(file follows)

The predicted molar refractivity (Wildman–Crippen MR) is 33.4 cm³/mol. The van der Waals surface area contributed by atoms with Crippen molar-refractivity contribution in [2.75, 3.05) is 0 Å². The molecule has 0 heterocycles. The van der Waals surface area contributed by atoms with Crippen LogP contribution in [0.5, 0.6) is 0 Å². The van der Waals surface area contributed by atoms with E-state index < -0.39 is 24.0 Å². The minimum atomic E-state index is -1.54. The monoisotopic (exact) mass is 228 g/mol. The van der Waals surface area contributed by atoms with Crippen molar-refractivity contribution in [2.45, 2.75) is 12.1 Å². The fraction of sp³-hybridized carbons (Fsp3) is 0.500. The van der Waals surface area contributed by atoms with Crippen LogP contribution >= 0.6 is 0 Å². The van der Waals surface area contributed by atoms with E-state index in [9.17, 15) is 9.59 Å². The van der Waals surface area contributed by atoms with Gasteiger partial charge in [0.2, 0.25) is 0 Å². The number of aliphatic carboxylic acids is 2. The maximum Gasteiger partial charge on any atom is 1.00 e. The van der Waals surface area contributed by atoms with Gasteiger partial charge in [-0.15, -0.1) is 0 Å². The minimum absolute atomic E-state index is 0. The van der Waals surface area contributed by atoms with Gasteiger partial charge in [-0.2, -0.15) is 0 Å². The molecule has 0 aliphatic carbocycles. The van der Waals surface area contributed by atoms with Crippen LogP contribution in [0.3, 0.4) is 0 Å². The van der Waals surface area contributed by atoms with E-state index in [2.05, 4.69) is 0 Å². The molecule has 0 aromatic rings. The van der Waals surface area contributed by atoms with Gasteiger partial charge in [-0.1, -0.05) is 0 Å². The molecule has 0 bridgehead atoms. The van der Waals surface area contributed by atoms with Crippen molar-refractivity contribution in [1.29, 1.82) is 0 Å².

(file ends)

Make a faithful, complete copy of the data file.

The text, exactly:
The predicted molar refractivity (Wildman–Crippen MR) is 33.4 cm³/mol. The van der Waals surface area contributed by atoms with Crippen molar-refractivity contribution in [2.75, 3.05) is 0 Å². The molecule has 0 heterocycles. The van der Waals surface area contributed by atoms with Crippen LogP contribution in [0.5, 0.6) is 0 Å². The van der Waals surface area contributed by atoms with E-state index < -0.39 is 24.0 Å². The minimum atomic E-state index is -1.54. The monoisotopic (exact) mass is 228 g/mol. The van der Waals surface area contributed by atoms with Crippen molar-refractivity contribution in [2.45, 2.75) is 12.1 Å². The fraction of sp³-hybridized carbons (Fsp3) is 0.500. The van der Waals surface area contributed by atoms with Crippen LogP contribution >= 0.6 is 0 Å². The van der Waals surface area contributed by atoms with E-state index in [9.17, 15) is 9.59 Å². The van der Waals surface area contributed by atoms with Gasteiger partial charge in [0.2, 0.25) is 0 Å². The number of aliphatic carboxylic acids is 2. The maximum Gasteiger partial charge on any atom is 1.00 e. The van der Waals surface area contributed by atoms with Gasteiger partial charge in [-0.15, -0.1) is 0 Å². The minimum absolute atomic E-state index is 0. The van der Waals surface area contributed by atoms with Gasteiger partial charge in [-0.2, -0.15) is 0 Å². The molecule has 0 aliphatic carbocycles. The van der Waals surface area contributed by atoms with Crippen LogP contribution in [0.3, 0.4) is 0 Å². The van der Waals surface area contributed by atoms with E-state index in [2.05, 4.69) is 0 Å². The molecule has 0 aromatic rings. The van der Waals surface area contributed by atoms with Gasteiger partial charge in [-0.1, -0.05) is 0 Å². The molecule has 0 bridgehead atoms. The van der Waals surface area contributed by atoms with Crippen molar-refractivity contribution in [1.29, 1.82) is 0 Å².